2015 GMC Yukon Denali 4WD
We simply cannot talk about the GMC Yukon Denali without getting the sticker-shock vapors out of the way. Gaze upon the $74,720 figure on our tester”s Monroney, then huff smelling salts like a teenage Dee Dee Ramone left alone with a tube of Testors” finest cement. That is a rather eye-watering sum for a descendant of the humble GMC pickup John Steinbeck kicked around the country while writing Travels With Charley.
Far from its 1990s/early-”00s ubiquity, the body-on-frame SUV has once again become a niche vehicle. Its smaller variants, the Ford Explorer and Dodge Durango, went unibody on their most recent go-arounds. Ford”s mammoth Excursion trod the flightless path of the dodo bird 10 years ago, while the aging Nissan Armada, the Lincoln Navigator, and the Ford Expedition soldier on with minor revisions and refinements for the next few years. For now, General Motors has the newest models and owns this particular game: It has the spread covered from the $46,745 base Chevy Tahoe all the way up to almost $100k for a loaded Cadillac Escalade ESV 4x4. Viewed through that lens, our Denali falls squarely in the middle.
What do you get for that outlay? How about a quarter-mile time that”d be competitive with a 21-year-old Camaro Z28? This Denali, equipped with the 6.2-liter V-8 not offered on GM”s lesser SUVs, blew through the traps in 14.2 seconds at 99 mph. Shoddy ergs, questionable styling and all, the LT1-powered 1994 Camaro was a performance bargain in its day. And if the Denali is not the deal of this century, it at least performs in a straight line‘60 mph came up in 5.5 seconds, or exactly the same time it took the Porsche Cayenne GTS. As soon as the road curves, though, forget about it. The GMC exhibits a mere 0.77 g of lateral grip and the feel isn”t dissimilar to that of a 21-year-old K1500 Blazer. Which is to say floaty and a bit uncertain, although the steering no longer requires on-center sawing to make minute directional corrections. While it offers double the horsepower that many SUVs settled for in the ”90s, it also sucks gas like that old, unsophisticated throttle-body-injected truck. We recorded a meager 14 mpg‘equivalent to the truck”s EPA city rating, cylinder deactivation notwithstanding. The bigger Yukon XL Denali in our long-term fleet is faring better (17 mpg) so far but doing more of its miles in highway-cruise mode.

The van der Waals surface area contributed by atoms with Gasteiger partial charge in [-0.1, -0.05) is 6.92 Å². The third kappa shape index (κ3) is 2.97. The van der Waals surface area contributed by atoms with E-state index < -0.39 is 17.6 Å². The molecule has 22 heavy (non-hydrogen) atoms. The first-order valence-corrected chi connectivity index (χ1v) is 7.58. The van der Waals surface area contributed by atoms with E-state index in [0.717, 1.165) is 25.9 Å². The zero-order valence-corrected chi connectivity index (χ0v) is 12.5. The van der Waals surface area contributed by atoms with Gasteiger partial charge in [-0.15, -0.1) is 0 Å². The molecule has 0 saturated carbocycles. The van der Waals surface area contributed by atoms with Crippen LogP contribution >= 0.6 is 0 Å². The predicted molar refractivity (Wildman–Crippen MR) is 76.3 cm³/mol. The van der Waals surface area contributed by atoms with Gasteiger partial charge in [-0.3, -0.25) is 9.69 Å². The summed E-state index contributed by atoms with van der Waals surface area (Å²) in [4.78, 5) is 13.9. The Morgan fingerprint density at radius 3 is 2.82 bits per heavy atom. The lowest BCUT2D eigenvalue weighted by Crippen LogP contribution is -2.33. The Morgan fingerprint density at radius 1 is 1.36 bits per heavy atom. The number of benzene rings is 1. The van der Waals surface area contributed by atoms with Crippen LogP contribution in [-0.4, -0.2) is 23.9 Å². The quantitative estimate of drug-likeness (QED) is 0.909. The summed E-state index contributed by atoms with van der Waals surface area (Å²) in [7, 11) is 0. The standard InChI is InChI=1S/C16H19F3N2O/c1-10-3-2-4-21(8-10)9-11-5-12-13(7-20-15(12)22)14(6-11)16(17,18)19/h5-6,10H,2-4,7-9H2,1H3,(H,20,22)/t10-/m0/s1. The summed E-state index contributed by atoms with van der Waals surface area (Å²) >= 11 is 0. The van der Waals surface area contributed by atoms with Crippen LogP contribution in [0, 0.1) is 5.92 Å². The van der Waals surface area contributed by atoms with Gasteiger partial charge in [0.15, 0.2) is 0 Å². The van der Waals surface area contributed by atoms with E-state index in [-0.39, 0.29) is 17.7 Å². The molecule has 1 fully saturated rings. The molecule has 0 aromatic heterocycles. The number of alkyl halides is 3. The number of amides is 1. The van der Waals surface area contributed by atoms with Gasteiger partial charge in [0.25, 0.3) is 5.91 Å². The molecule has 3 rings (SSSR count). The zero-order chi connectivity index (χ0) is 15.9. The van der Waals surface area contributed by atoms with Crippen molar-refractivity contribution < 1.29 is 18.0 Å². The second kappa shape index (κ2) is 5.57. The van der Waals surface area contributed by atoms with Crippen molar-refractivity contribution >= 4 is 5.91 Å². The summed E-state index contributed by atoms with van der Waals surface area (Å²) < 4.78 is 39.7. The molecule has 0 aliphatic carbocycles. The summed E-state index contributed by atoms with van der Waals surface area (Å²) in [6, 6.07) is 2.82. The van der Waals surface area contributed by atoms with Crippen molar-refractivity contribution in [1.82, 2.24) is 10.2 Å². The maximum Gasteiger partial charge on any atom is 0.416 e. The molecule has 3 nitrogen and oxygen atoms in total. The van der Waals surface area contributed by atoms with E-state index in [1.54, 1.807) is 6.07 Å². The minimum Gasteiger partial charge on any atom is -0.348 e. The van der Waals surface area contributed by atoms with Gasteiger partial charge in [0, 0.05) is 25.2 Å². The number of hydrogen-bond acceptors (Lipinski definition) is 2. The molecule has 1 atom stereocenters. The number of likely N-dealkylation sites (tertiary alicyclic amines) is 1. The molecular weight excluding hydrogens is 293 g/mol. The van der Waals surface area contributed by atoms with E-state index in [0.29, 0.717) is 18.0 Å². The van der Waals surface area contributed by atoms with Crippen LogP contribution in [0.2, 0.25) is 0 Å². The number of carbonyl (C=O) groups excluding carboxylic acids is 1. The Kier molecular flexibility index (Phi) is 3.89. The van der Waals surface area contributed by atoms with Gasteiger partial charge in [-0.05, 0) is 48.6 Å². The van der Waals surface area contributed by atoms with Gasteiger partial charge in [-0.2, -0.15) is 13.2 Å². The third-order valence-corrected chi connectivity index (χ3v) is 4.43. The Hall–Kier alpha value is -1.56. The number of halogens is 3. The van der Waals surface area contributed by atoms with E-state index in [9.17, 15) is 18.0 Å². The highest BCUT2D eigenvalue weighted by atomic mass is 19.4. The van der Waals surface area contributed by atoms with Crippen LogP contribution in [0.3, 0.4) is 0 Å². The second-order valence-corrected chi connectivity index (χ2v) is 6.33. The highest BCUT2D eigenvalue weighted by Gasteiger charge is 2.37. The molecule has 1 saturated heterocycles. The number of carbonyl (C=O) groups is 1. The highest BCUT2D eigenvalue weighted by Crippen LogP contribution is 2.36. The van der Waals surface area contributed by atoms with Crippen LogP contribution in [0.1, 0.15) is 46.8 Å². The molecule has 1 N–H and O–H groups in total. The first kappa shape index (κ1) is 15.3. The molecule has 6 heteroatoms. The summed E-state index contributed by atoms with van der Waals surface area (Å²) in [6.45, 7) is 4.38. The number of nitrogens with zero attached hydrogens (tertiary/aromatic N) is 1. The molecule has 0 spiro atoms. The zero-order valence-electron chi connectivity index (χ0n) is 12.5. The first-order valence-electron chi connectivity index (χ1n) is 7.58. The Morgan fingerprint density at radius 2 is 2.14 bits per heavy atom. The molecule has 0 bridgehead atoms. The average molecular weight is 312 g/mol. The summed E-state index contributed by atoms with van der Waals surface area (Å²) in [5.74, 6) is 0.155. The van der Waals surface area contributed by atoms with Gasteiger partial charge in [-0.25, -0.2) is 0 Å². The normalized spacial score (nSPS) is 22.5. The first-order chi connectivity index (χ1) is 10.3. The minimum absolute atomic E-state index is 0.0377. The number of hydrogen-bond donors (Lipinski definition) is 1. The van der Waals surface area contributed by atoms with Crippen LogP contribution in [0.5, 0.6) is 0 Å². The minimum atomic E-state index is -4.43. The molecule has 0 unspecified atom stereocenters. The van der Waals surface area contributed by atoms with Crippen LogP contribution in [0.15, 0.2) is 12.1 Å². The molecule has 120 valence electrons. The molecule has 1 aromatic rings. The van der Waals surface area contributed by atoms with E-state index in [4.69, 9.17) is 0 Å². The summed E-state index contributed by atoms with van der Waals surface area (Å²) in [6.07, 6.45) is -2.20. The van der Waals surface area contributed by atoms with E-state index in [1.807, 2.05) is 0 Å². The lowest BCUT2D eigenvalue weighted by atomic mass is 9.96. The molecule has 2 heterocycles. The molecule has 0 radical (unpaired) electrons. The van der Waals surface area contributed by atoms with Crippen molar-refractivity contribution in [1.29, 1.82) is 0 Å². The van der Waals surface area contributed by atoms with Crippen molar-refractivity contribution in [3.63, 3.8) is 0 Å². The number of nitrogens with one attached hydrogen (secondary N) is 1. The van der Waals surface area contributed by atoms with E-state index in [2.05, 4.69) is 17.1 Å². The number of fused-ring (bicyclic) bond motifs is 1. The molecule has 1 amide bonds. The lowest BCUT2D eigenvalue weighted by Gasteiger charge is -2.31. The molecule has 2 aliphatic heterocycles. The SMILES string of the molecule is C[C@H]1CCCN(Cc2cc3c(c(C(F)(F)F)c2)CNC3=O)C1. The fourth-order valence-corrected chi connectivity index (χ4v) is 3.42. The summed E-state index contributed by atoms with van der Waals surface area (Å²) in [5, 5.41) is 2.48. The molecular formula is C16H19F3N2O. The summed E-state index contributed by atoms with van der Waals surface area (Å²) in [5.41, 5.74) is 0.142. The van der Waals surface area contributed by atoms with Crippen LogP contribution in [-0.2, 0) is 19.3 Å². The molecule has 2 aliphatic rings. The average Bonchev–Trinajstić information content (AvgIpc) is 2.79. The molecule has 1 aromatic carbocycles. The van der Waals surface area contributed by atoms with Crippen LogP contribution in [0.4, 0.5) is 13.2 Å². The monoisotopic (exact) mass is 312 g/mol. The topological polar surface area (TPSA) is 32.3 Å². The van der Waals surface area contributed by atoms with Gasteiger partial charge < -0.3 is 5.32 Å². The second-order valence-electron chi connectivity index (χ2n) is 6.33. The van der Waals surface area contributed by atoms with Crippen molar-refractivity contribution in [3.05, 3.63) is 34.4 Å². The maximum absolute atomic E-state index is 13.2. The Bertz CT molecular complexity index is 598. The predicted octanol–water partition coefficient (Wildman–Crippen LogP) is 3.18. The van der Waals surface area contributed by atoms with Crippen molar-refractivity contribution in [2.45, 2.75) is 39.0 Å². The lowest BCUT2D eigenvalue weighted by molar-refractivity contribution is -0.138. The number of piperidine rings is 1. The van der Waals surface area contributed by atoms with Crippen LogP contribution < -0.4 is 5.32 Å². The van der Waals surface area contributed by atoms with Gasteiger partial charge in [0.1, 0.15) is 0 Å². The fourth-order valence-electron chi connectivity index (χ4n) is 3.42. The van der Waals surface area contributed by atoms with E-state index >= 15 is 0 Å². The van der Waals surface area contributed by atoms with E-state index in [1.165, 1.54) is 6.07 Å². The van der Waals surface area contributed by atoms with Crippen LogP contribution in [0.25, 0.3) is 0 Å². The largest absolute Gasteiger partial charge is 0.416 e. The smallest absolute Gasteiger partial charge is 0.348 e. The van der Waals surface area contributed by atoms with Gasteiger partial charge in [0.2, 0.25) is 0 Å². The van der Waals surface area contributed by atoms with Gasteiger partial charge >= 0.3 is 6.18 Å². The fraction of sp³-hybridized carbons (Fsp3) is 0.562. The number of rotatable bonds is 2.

Inside, the Denali”s upgraded materials still don”t quite cut the asking-sum mustard. Our tester priced out roughly the same as a base Porsche Cayenne S. And while the Leipzig-built ute”s alleged mission is different from that of this bruiser from Arlington, Texas, there”s little point in pretending that they”ll do anything but spend most of their days doing the same sorts of things. And inside, there”s simply no comparison. The Porsche”s interior materials, fit, and finish absolutely shame the big GMC”s. The Range Rover Sport, which gives up some power to the Cayenne and the GMC unless you splash out Escalade money for the supercharged V-8 variantâ€š similarly makes the large Yank”s cabin look Walmart-grade. Sure, the GMC”s got pickup-rooted rock-solid guts and does that American friendly-intimidation thing better than the smaller Euro-utes, but the galoot-in-a-cheap-suit vibe is immediately apparent if you”ve spent any time in the offerings from the opposite shores of the Atlantic.
If GM wants to wean itself from its cash-on-the-hood addiction, it has to deliver interior quality on par with the competition. And the competition, once you”ve pumped your price this high, is utterly fierce. The Infiniti QX80, another dreadnought-grade, body-on-frame machine that commands similar entry fees, feels opulent inside in comparison to the Denali. One might argue with its Zentraedi-battlepod looks, but Infiniti spent the money to do it right. The Yukon nails the big, blocky, and butch theme‘it”s a vast aesthetic improvement over its droop-faced predecessor, but it just doesn”t feel nice enough to play at this price point.
By the time Steinbeck penned his portrait of America at midcentury, he was at the end of a storied career‘a man whose letters had brought him fame and the sort of cash-flushness most lowly scriveners will never live to see. He had the wherewithal to summer in Sag Harbor. The Long Island town is exactly the sort of place where the Denali might be put to work today. Ferrying the kids to school, putting the boat in, doing the unluxurious grunt work the lush life requires. It”s just that, well, that life requires a shade more attention to actual luxury.Read Source
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